How to live longer: The simple exercise you can do at home to boost your life expectancy

Longevity has always been a hot topic but sustaining life for as long as possible has become a top priority amid the current public health crisis. COVID-19, a deadly new strain of virus, has killed scores of people worldwide and threatens the lives of millions more. Governments have responded by instructing people to stay indoors to “flatten the curve” but this measure could have an unintended and adverse impact on life expectancy too.

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The UK public are permitted to do one hour of exercise a day but in reality millions of people will be spending their days sitting down.

Inactivity, combined with an increased temptation to lapse into an unhealthy diet, raises the risk of obesity and other markers associated with heart disease, a major threat to life expectancy.

Fortunately, evidence has found a simple exercise you can do from the comfort of your own home that will increase cardiorespiratory fitness, an important contributor to longevity.

Researchers at McMaster University have found that short, intense bursts of stair climbing have major benefits for heart health.

“This research takes interval training out of the lab and makes it accessible to everyone,” said Martin Gibala, a professor of kinesiology at McMaster and lead author on the study.

How did they retrieve these results?

Investigators recruited 31 sedentary but otherwise healthy women and tested the effect of two different protocols, each of which required a 10-minute time commitment, including warm-up, cool down and recovery periods.

The exercise sessions were conducted three times a week over the course of six weeks.

The first protocol involved three, 20-second bouts of continuous climbing in an ‘all-out’ manner.

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The results were then compared and contrasted to participants who ran through the same protocol using an exercise bike which has already been shown to improve fitness.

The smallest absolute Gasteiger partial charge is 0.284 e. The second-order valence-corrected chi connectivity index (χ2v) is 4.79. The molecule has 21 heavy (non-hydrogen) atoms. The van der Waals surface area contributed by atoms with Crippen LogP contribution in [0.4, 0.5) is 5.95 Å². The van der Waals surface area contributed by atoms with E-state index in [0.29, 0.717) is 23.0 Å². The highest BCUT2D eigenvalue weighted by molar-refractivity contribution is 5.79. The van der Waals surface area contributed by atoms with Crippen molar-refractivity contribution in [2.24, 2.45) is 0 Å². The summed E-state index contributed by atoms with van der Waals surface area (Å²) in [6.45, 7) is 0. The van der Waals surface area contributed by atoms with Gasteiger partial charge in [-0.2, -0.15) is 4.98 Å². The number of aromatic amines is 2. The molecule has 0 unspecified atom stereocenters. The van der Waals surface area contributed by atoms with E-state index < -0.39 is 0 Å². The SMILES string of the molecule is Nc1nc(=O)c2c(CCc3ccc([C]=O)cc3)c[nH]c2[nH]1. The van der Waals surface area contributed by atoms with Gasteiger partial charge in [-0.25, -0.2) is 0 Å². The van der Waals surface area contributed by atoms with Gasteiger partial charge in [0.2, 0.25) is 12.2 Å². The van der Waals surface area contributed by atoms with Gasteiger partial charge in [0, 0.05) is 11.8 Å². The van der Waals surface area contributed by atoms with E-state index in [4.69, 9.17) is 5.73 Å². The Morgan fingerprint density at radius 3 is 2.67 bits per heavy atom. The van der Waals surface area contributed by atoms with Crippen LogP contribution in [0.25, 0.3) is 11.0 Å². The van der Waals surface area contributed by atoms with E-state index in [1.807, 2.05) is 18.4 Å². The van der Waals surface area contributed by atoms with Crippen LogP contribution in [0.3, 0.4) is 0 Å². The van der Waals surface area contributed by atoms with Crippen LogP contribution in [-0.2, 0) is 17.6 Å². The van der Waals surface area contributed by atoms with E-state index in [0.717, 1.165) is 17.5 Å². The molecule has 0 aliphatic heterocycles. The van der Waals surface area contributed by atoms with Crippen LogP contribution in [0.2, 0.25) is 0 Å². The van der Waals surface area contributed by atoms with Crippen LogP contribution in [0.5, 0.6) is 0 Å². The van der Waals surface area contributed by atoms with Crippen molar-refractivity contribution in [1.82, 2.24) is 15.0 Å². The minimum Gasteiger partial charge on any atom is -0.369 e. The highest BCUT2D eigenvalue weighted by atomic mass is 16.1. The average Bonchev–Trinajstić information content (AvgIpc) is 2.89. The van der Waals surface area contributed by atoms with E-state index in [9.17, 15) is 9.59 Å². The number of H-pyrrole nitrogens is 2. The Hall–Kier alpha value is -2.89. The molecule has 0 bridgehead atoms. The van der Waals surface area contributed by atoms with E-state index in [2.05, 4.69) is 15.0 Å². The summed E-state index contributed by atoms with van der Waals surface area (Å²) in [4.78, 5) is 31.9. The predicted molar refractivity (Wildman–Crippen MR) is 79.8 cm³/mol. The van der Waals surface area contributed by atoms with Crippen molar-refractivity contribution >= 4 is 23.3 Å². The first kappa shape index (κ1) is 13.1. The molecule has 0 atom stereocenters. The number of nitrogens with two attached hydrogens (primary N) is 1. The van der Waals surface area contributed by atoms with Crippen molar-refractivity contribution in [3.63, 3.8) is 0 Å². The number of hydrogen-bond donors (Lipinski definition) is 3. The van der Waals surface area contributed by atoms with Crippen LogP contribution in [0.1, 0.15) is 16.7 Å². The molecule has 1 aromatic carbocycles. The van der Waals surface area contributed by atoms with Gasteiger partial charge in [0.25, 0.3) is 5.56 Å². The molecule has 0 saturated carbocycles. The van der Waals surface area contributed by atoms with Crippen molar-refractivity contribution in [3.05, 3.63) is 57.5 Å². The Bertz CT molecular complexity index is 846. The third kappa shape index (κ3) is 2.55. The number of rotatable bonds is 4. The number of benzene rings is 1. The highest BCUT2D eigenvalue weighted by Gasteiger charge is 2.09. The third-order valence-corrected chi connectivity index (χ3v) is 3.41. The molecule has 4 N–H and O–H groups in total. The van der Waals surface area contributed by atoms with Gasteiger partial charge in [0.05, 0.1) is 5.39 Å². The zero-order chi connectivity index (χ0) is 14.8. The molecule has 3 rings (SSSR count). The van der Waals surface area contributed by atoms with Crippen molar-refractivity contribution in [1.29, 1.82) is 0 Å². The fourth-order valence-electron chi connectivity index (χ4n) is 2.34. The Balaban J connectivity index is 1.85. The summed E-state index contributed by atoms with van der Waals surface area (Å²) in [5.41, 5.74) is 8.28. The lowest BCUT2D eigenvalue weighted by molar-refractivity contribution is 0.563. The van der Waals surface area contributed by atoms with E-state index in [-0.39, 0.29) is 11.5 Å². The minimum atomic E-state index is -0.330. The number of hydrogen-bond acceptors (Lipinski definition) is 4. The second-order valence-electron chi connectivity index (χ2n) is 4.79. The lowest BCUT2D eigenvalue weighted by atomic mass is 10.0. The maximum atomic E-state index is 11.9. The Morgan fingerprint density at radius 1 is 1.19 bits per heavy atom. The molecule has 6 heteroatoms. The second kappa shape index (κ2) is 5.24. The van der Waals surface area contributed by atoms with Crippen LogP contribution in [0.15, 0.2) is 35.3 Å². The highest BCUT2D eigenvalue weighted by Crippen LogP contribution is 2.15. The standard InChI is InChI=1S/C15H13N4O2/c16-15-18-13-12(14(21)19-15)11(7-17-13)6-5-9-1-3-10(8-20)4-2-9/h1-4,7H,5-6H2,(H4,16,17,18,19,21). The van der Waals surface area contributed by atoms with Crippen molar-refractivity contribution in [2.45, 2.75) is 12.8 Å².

For the second experiment, participants vigorously climbed up and down one flight of stairs for periods of 60 seconds, an experiment which could be easily adopted for the home.

Both protocols, each involving a total time commitment of 30 minutes a week, increased cardiorespiratory fitness.

“Interval training offers a convenient way to fit exercise into your life, rather than having to structure your life around exercise,” concluded Gibala, who has studied high-intensity interval training for more than a decade and recently wrote a book on its efficacy entitled, “The One Minute Workout.”

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You should combine this exercise with a healthy, balanced diet to reap the longevity benefits.

“A low-fat, high-fibre diet is recommended, which should include plenty of fresh fruit and vegetables (five portions a day) and whole grains,” says the NHS.

You should limit the amount of salt you eat to no more than six grams (0.2oz) a day as too much salt will increase your blood pressure, a precursor to heart disease, warns the health site.

How does salt raise your blood pressure?

“Salt makes your body retain water. If you eat too much, the extra water stored in your body raises your blood pressure,” explains Blood Pressure UK.

You should also avoid food containing saturated fats, because these will increase the levels of “bad” cholesterol in your blood, notes the NHS.

Bad cholesterol, also known as LDL cholesterol is a fatty substance found in certain foods.

The substance can clog the arteries which transport blood to your heart so it is important to limit your intake and avoid these foods where possible.

Foods high in saturated fat include:

  • Meat pies
  • Sausages and fatty cuts of meat
  • Butter
  • Ghee – a type of butter often used in Indian cooking
  • Lard
  • Cream
  • Hard cheese
  • Cakes and biscuits
  • Foods that contain coconut or palm oil

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